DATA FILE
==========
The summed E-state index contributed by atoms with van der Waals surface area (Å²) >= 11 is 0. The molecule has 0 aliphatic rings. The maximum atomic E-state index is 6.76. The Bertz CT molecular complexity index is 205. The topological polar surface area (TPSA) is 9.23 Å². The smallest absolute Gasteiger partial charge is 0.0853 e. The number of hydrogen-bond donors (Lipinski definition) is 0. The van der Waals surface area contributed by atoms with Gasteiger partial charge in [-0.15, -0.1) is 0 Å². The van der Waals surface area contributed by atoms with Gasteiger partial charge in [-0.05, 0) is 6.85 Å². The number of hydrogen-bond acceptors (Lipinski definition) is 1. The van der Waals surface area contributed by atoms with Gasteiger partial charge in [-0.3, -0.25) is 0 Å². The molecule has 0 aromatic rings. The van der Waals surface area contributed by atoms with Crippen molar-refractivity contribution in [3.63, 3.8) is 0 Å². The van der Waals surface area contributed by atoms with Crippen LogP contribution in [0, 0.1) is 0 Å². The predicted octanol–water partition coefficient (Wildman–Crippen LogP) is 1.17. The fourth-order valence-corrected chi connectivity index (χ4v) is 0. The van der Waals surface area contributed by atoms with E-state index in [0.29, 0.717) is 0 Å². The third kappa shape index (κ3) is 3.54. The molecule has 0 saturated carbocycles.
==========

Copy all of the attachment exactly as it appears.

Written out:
The summed E-state index contributed by atoms with van der Waals surface area (Å²) >= 11 is 0. The molecule has 0 aliphatic rings. The maximum atomic E-state index is 6.76. The Bertz CT molecular complexity index is 205. The topological polar surface area (TPSA) is 9.23 Å². The smallest absolute Gasteiger partial charge is 0.0853 e. The number of hydrogen-bond donors (Lipinski definition) is 0. The van der Waals surface area contributed by atoms with Gasteiger partial charge in [-0.15, -0.1) is 0 Å². The van der Waals surface area contributed by atoms with Gasteiger partial charge in [-0.05, 0) is 6.85 Å². The number of hydrogen-bond acceptors (Lipinski definition) is 1. The van der Waals surface area contributed by atoms with Gasteiger partial charge in [-0.3, -0.25) is 0 Å². The molecule has 0 aromatic rings. The van der Waals surface area contributed by atoms with Crippen molar-refractivity contribution in [3.63, 3.8) is 0 Å². The van der Waals surface area contributed by atoms with Crippen LogP contribution in [0, 0.1) is 0 Å². The predicted octanol–water partition coefficient (Wildman–Crippen LogP) is 1.17. The fourth-order valence-corrected chi connectivity index (χ4v) is 0. The van der Waals surface area contributed by atoms with E-state index in [0.29, 0.717) is 0 Å². The third kappa shape index (κ3) is 3.54. The molecule has 0 saturated carbocycles.